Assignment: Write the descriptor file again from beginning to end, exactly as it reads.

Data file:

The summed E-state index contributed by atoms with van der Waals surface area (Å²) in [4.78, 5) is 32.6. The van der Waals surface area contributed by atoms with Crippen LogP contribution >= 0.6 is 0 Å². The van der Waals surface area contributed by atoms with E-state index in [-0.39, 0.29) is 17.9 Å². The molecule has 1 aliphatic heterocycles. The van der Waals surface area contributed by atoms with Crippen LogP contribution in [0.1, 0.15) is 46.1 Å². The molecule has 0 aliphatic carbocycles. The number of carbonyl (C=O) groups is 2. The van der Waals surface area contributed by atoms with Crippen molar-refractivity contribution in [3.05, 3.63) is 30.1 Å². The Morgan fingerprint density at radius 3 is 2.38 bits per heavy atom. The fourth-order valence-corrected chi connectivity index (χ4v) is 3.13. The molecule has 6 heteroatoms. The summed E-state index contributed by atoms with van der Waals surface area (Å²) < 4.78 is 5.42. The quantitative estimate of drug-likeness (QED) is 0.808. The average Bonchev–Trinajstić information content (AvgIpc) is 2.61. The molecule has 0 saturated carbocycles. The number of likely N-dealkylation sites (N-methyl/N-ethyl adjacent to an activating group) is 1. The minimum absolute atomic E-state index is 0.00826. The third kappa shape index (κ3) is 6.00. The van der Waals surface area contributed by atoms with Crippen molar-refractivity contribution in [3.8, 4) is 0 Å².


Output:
The summed E-state index contributed by atoms with van der Waals surface area (Å²) in [4.78, 5) is 32.6. The van der Waals surface area contributed by atoms with Crippen LogP contribution >= 0.6 is 0 Å². The van der Waals surface area contributed by atoms with E-state index in [-0.39, 0.29) is 17.9 Å². The molecule has 1 aliphatic heterocycles. The van der Waals surface area contributed by atoms with Crippen LogP contribution in [0.1, 0.15) is 46.1 Å². The molecule has 0 aliphatic carbocycles. The number of carbonyl (C=O) groups is 2. The van der Waals surface area contributed by atoms with Crippen molar-refractivity contribution in [3.05, 3.63) is 30.1 Å². The Morgan fingerprint density at radius 3 is 2.38 bits per heavy atom. The fourth-order valence-corrected chi connectivity index (χ4v) is 3.13. The molecule has 6 heteroatoms. The summed E-state index contributed by atoms with van der Waals surface area (Å²) < 4.78 is 5.42. The quantitative estimate of drug-likeness (QED) is 0.808. The average Bonchev–Trinajstić information content (AvgIpc) is 2.61. The molecule has 0 saturated carbocycles. The number of likely N-dealkylation sites (N-methyl/N-ethyl adjacent to an activating group) is 1. The minimum absolute atomic E-state index is 0.00826. The third kappa shape index (κ3) is 6.00. The van der Waals surface area contributed by atoms with Crippen molar-refractivity contribution in [3.8, 4) is 0 Å².